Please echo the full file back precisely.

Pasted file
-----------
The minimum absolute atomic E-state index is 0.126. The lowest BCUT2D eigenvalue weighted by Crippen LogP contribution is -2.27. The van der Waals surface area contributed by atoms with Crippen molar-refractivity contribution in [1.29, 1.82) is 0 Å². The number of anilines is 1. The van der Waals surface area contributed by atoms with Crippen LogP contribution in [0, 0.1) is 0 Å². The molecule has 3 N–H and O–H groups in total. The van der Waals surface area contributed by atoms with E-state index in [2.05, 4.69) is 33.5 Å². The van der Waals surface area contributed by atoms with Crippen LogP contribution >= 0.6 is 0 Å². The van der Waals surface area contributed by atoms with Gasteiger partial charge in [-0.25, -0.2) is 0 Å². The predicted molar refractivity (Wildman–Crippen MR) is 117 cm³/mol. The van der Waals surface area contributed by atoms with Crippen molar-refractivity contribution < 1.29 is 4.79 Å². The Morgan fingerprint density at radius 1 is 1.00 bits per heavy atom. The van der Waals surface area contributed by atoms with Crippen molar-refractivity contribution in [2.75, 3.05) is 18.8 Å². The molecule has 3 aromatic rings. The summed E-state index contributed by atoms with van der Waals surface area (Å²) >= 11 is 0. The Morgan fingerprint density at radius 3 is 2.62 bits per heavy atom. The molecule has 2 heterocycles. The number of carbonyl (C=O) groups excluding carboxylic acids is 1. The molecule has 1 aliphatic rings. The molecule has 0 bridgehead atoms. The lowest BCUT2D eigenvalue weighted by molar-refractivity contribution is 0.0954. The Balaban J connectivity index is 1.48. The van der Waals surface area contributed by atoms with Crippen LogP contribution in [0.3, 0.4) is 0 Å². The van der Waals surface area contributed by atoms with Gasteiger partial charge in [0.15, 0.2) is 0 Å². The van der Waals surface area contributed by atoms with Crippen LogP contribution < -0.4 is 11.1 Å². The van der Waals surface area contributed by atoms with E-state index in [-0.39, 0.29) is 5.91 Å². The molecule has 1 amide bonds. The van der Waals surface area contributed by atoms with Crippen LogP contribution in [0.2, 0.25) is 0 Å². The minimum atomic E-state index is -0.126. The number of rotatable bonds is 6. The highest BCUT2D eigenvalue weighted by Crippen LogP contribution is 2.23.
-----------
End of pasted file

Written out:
The minimum absolute atomic E-state index is 0.126. The lowest BCUT2D eigenvalue weighted by Crippen LogP contribution is -2.27. The van der Waals surface area contributed by atoms with Crippen molar-refractivity contribution in [1.29, 1.82) is 0 Å². The number of anilines is 1. The van der Waals surface area contributed by atoms with Crippen LogP contribution in [0, 0.1) is 0 Å². The molecule has 3 N–H and O–H groups in total. The van der Waals surface area contributed by atoms with E-state index in [2.05, 4.69) is 33.5 Å². The van der Waals surface area contributed by atoms with Crippen LogP contribution >= 0.6 is 0 Å². The van der Waals surface area contributed by atoms with Gasteiger partial charge in [-0.25, -0.2) is 0 Å². The predicted molar refractivity (Wildman–Crippen MR) is 117 cm³/mol. The van der Waals surface area contributed by atoms with Crippen molar-refractivity contribution < 1.29 is 4.79 Å². The Morgan fingerprint density at radius 1 is 1.00 bits per heavy atom. The van der Waals surface area contributed by atoms with Crippen molar-refractivity contribution in [2.75, 3.05) is 18.8 Å². The molecule has 3 aromatic rings. The summed E-state index contributed by atoms with van der Waals surface area (Å²) >= 11 is 0. The Morgan fingerprint density at radius 3 is 2.62 bits per heavy atom. The molecule has 2 heterocycles. The number of carbonyl (C=O) groups excluding carboxylic acids is 1. The molecule has 1 aliphatic rings. The molecule has 0 bridgehead atoms. The lowest BCUT2D eigenvalue weighted by molar-refractivity contribution is 0.0954. The Balaban J connectivity index is 1.48. The van der Waals surface area contributed by atoms with Crippen LogP contribution in [0.3, 0.4) is 0 Å². The van der Waals surface area contributed by atoms with Gasteiger partial charge in [0.15, 0.2) is 0 Å². The van der Waals surface area contributed by atoms with Crippen LogP contribution < -0.4 is 11.1 Å². The van der Waals surface area contributed by atoms with E-state index in [-0.39, 0.29) is 5.91 Å². The molecule has 1 amide bonds. The van der Waals surface area contributed by atoms with Crippen LogP contribution in [0.2, 0.25) is 0 Å². The minimum atomic E-state index is -0.126. The number of rotatable bonds is 6. The highest BCUT2D eigenvalue weighted by Crippen LogP contribution is 2.23.